Before the court was a class action brought by convicted felons that were being refused registration to vote. Their suit contended that Amendment 576 to the Alabama Constitution in 1996 was being interpreted to bar all felons—and not just those convicted of crimes of moral turpitude—from registering to vote.
What state officials were doing was giving felons the bureaucratic shuffle to avoid registering them. The Jefferson County Registrar had a practice of denying the voting application of every person convicted of a felony without determining if it involved a crime of moral turpitude, as defined by the courts.
This required the felon to apply to the Alabama Board of Pardons and Paroles for a Certificate of Eligibility. That Board, however, refused to accept applications from persons convicted of crimes not involving “moral turpitude.” After the Alabama Attorney General issued a list of crimes not involving moral turpitude, the Alabama Secretary of State advised Registrars to continue their long-standing practices in registration.
The court, in reviewing the merits, found that the “purity of the ballot box” rationale asserted by defendants is nothing more than a contrived rationalization to cover up efforts to prevent black citizens from voting, as poll taxes and literacy tests once did, and it may not be regarded as a legitimate basis for disenfranchising felons. A rational or legitimate state interest is served by disenfranchising convicted felons as a form of punishment for the commission of certain crimes.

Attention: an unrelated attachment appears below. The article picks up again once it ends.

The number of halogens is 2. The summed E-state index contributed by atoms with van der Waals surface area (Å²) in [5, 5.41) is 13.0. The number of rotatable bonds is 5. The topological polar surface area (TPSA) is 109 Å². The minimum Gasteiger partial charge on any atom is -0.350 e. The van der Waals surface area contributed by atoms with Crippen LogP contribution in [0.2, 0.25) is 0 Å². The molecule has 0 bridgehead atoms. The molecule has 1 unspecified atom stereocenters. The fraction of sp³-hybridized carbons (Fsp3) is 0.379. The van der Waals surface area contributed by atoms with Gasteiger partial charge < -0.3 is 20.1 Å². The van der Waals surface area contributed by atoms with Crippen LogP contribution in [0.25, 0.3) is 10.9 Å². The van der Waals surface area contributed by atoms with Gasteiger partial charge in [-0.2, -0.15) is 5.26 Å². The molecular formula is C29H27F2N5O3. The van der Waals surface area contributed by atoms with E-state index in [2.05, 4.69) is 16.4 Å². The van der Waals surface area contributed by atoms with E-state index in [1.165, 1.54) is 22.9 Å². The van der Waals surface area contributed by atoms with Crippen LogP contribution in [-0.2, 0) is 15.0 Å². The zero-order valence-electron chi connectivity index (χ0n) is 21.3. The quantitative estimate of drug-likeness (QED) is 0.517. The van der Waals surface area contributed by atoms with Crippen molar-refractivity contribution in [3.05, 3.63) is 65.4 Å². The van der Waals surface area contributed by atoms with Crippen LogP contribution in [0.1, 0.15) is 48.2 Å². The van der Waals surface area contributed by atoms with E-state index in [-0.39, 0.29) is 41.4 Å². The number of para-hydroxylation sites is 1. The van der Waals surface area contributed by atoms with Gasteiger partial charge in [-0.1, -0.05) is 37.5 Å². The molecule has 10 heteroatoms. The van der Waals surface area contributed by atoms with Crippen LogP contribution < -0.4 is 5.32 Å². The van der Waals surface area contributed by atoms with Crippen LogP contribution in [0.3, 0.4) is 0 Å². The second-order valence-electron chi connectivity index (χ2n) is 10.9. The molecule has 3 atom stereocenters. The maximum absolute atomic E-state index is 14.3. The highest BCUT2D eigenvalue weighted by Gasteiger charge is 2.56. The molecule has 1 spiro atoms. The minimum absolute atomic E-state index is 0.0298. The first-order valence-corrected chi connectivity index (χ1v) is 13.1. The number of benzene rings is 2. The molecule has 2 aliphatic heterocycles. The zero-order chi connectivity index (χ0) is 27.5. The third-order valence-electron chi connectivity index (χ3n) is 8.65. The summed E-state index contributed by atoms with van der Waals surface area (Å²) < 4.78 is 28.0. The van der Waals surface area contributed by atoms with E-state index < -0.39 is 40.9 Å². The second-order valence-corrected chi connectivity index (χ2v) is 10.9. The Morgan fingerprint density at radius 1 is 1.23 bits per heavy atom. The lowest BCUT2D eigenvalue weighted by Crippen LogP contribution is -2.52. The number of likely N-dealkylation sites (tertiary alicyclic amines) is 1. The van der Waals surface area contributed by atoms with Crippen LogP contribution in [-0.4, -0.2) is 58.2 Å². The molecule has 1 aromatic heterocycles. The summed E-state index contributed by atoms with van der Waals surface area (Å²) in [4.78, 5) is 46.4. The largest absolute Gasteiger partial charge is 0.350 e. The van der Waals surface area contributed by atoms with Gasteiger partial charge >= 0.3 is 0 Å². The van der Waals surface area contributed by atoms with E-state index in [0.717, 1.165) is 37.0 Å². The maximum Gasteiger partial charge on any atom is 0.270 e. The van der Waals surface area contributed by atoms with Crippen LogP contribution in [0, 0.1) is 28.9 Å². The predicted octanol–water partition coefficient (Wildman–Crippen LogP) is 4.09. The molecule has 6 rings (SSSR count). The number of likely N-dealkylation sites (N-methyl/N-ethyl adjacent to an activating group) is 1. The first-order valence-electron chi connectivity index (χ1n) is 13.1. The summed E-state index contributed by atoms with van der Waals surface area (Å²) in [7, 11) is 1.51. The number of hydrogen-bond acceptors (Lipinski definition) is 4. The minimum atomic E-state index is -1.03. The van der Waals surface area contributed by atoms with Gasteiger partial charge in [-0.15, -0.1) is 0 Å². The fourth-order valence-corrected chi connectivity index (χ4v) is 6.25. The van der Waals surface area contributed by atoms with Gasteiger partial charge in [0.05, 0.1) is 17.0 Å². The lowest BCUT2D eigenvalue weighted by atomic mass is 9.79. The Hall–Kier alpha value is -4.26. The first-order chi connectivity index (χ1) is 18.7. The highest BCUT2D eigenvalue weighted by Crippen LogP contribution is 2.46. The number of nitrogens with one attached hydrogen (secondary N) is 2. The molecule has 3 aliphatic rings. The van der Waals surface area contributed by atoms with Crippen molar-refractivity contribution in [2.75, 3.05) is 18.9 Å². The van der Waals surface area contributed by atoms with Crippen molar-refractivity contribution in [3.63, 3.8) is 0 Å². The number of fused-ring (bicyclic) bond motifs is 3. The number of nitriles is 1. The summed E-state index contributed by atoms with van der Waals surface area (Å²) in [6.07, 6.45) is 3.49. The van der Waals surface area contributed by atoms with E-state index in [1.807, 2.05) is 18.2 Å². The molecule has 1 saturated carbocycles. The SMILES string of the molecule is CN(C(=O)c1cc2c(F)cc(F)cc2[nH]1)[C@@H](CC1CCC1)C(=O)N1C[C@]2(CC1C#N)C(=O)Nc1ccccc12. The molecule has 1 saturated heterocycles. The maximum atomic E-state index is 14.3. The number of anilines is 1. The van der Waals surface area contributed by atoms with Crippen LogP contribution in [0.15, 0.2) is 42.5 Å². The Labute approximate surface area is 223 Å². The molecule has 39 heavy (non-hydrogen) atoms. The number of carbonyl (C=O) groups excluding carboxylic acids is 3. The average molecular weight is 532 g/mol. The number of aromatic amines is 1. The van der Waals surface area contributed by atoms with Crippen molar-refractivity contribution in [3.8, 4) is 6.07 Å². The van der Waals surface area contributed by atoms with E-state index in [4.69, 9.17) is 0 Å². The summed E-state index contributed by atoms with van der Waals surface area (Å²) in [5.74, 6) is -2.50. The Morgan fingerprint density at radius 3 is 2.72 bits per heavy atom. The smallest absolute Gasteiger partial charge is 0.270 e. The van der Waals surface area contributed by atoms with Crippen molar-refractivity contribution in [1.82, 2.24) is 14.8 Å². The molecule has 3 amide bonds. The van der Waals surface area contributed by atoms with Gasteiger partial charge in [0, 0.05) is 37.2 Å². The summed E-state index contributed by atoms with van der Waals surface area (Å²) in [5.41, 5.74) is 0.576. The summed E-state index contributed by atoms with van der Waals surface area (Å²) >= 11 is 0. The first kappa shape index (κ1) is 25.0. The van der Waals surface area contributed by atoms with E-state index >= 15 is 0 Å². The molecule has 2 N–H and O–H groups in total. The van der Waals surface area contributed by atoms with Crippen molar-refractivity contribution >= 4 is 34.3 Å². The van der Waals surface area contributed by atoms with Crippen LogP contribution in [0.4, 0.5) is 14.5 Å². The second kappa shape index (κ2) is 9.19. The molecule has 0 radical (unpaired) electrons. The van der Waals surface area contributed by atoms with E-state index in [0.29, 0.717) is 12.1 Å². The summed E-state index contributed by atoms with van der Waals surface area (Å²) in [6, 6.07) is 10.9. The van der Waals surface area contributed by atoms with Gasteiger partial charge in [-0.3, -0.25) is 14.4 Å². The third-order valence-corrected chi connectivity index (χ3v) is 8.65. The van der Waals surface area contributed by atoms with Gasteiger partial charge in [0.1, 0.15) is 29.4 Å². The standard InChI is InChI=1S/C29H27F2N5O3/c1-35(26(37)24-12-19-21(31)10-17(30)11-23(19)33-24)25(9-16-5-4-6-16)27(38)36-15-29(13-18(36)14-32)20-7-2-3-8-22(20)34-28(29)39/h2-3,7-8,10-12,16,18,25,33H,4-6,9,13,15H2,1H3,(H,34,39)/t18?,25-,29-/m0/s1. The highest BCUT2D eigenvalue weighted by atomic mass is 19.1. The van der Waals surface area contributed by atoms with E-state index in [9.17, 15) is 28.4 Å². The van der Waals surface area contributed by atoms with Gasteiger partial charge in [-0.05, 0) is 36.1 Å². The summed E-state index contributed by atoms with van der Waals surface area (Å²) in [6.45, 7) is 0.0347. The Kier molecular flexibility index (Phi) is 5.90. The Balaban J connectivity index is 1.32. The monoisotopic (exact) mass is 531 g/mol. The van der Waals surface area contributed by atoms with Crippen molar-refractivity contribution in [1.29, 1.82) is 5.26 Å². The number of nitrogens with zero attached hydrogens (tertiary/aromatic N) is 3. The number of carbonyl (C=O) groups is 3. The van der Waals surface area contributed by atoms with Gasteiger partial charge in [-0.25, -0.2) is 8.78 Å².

The court held that any exercise it made to decide which crimes involve moral turpitude would “involve a usurpation of that power entrusted exclusively to the legislature.” While the court is prohibited from designating crimes for which disenfranchisement may be imposed as punishment, “so too are the Secretary of State, the Attorney General, county boards of registrars and county attorneys precluded from making such determinations—for any such governmental official or agency to do so would usurp the role our of legislature to declare, by duly enacted legislation, when this punishment is properly imposed.”
The definition of “moral turpitude is an elusive, vague, and troublesome concept in the law, incapable of precise definition; such is evidenced by the myriad of definitions and interpretations in judicial definitions,” the court said. The court then cited decisions that exhibited contrary views on the same or similar crimes.
The court entered an order prohibiting the defendant state and county officials from denying the right to vote “solely by virtue of a prior felony conviction.” Until the legislature defines crimes of moral turpitude, no interference “with a citizen’s registration because of any criminal conviction” may occur. The court also awarded attorneys Edward Stull and Ryan Haygood $36,645 and $29,379, respectively, for attorney’s fees and expenses. See: Gooden v. Woorley, Alabama Jefferson County Circuit Court, Case No: CV-2005-5778-RSV.
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Related legal case
Gooden v. Woorley
|Cite||Alabama Jefferson County Circuit Court, Case No: CV-2005-5778-RSV|